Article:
Oh, how easy it is to put things off, especially if those things are difficult, ill-defined or repetitive. Or if your deadline isn’t for a few years yet. Unfortunately, that’s a pretty good description of postgraduate research, so a postgraduate research degree is fertile ground for a tendency for procrastination to flourish.
procrastination, n. The action or habit of postponing or putting something off. [OED]
Let’s learn a little bit more about procrastination and why it happens, but note that procrastination can become a habit for lots of reasons (or a combination of reasons) so if you are struggling with persistent procrastination, you may want to explore some of the counselling options available to you via the Mental Health and Wellbeing Service.
Perhaps ironically, there is a huge amount of stuff on the web about procrastination, but I particularly like Tim Urban‘s series of posts (1, 2 and 3) on the topic. His is a slightly irreverent approach, so if you prefer something a bit more serious in tone, try this. Either way, both cover some key aspects of procrastination which can help us understand it better and (hopefully!) overcome it:
- Instant gratification is more appealing than long-term rewards
- But it feels horrible to be procrastinating
- Getting started is often the hardest part
- But motivation and momentum frequently develop once you’re going
Do these descriptions of procrastination feel familiar? If so, how can this understanding of procrastination help us to overcome it? It won’t necessarily be easy, but there are steps we can take which can work well in a research setting.
Having a good plan is a really valuable tool in overcoming procrastination. If the journey of a thousand miles begins with a single step, how would we ever take that step if we were unsure of the destination? It’s helpful to have a view of the big picture (the destination), key milestones on the way, more detailed plans on how to get to those milestones, and immediate “to-dos”. Break down your bigger milestones/tasks into smaller, more manageable ones. If you’re still procrastinating, break them down further, ensuring that you’re as clear as possible about what’s required for each task. Include deadlines where these are meaningful.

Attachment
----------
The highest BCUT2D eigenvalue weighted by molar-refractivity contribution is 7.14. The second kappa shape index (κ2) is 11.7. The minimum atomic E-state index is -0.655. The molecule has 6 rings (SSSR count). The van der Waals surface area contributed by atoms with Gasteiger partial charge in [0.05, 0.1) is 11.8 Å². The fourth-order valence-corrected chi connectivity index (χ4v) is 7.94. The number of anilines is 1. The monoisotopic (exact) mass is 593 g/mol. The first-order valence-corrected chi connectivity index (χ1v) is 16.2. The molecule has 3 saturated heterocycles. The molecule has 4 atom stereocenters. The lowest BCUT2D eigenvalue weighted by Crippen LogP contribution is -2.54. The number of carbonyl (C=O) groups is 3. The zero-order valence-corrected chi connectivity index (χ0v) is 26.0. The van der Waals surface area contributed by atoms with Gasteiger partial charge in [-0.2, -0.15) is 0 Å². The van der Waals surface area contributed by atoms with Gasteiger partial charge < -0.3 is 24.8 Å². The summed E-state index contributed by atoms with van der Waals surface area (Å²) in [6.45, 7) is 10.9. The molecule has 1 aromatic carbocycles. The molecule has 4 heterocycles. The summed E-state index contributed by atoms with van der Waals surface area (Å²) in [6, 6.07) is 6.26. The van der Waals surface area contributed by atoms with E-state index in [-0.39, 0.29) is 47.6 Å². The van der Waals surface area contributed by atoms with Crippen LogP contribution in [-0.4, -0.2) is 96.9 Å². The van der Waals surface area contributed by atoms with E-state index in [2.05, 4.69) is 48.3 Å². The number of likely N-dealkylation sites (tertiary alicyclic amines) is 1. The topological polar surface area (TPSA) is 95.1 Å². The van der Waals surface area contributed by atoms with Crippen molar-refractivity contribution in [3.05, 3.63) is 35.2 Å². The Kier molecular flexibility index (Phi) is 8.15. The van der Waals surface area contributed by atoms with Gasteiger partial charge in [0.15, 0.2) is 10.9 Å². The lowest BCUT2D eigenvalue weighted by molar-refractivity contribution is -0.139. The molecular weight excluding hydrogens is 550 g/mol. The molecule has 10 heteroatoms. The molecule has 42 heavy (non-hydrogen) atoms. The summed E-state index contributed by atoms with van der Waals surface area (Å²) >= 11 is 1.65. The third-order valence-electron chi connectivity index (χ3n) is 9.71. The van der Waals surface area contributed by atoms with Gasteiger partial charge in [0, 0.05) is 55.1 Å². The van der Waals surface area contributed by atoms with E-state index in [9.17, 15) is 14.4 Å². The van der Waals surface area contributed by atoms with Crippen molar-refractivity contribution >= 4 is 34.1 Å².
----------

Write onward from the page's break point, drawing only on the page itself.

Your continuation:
Hopefully, those individual tasks are now less scary than the big milestones you are working towards, but you also know that the more of these smaller tasks you do, the closer you will be to your milestone and therefore your final destination. We’re reducing the barriers to getting started, and increasing the frequency of gratification (yay! I’ve done this task! I can cross it off my list/reward myself!).
Within the context of your overall plan, can you create milestones/deadlines which will provide you with a sense of urgency for the tasks you need to do? Tell your supervisor that you will have a piece of writing or a particular analysis ready before your next supervision meeting. Apply to present your work at a conference. Agree with a friend/colleague to meet regularly and hold each other accountable against the goals you have set.
Be persistent – one step at a time
You won’t overcome procrastination overnight, and even if you could, you would need constant vigilance to stop yourself sliding back into bad habits. Remember that every small step counts. Create a visual record of the fact you are moving forward (e.g. a done list, or just a tick on a calendar if you did something today). Momentum and motivation will eventually find you.
Have you struggled with procrastination? What strategies have you used to overcome it?